In the 1970s, terrorist violence is the stuff of networks' nightly news programming and the corporate structure of the UBS Television Network is changing. Meanwhile, Howard Beale, the aging UBS news anchor, has lost his once strong ratings share and so the network fires him. Beale reacts in an unexpected way. We then see how this affects the fortunes of Beale, his coworkers (Max Schumacher and Diana Christensen), and the network.Written by
Bruce Janson <firstname.lastname@example.org>
Faye Dunaway managed to put aside their earlier clashes and enjoy an apparently cordial relationship with William Holden. She claimed that during the shooting of the new film, "I found him a very sane, lovely man." See more »
Every one of Howard Beale's shows has the same studio audience (note the man in the black vest, with long hair and a beard). See more »
This story is about Howard Beale, who was the news anchorman on UBS TV. In his time, Howard Beale had been a mandarin of television, the grand old man of news, with a HUT rating of 16 and a 28 audience share. In 1969, however, his fortunes began to decline. He fell to a 22 share. The following year, his wife died, and he was left a childless widower with an 8 rating and a 12 share. He became morose and isolated, began to drink heavily, and on September 22, 1975, he was fired, ...
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In 1976 when this film came out, there was no cable television, no internet, no cell phones. All that existed, apart from newspapers and radio, were three or four "broadcast" television channels. Since then, technology has exploded with a cornucopia of communication devices. Which renders the story in "Network" painfully dated. And yet ...
The story's theme is as valid now as it was thirty-three years ago. The theme is that the ratings business has corrupted television, because ad revenue, and therefore profit, is tied to the ratings. Programs and events then, and now, get aired if, and only if, they are likely to result in high ratings. It's all very seamy, very dishonorable, very shabby, and very relevant to today's world of ten thousand channels.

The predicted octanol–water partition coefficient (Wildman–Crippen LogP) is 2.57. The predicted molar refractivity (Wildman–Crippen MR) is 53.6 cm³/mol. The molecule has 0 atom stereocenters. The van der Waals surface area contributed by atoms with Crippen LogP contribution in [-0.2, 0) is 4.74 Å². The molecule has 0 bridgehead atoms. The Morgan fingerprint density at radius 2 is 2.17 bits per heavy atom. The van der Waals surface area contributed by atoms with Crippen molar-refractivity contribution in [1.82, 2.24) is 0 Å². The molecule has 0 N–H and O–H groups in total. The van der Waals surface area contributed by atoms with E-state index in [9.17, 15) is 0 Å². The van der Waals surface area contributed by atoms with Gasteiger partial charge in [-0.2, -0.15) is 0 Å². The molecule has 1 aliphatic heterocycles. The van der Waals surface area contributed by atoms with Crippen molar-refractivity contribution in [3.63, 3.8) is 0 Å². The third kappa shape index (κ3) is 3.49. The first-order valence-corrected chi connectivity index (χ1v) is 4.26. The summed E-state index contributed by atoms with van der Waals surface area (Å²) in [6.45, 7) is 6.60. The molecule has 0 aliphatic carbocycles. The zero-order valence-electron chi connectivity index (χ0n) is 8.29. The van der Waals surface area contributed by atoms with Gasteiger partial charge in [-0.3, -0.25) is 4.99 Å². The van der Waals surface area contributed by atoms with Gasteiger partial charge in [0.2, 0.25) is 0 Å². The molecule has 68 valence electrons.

Though most of the characters in "Network" end up being corrupted by television, Howard Beale (Peter Finch) is one who does not. His vision is pure. And he speaks the truth: "... television is an ... amusement park ... a circus, a carnival, a traveling troupe of ... story tellers ... jugglers, sideshow freaks ... and football players ... You're never going to get any truth from us (television) ... We lie like hell ... We deal in illusions, none of it is true. But you people ... believe the illusions ... You do whatever the tube tells you ... you even think like the tube". Worse yet, people elect their leaders based on how they look and sound, and how their words are interpreted by boob tube "pundits".
"Network" is a film wherein thematic import is conveyed almost entirely through dialogue. Some of the dialogue devolves into speechifying, which may come across to viewers as preachy. Still, the film's message was highly prophetic. Except for the film's climax, everything predicted in this film has already happened. And credit should go to script writer Paddy Chayefsky for his futuristic vision.
Some parts of the film seem superfluous in retrospect, like the romance between two main characters. But the film has a sense of realism, helped along by the use of technical jargon and a general absence of background music. The film's technical elements, including direction, casting, acting, editing, and cinematography, are fine.
As social commentary, "Network" is one of the best films ever made, despite a dated, time-bound, story. That "there are no nations, only currency" is becoming increasingly obvious, and as Ned Beatty's arrogant character explains in a frighteningly ominous tone: "The world is a business, Mr. Beale".
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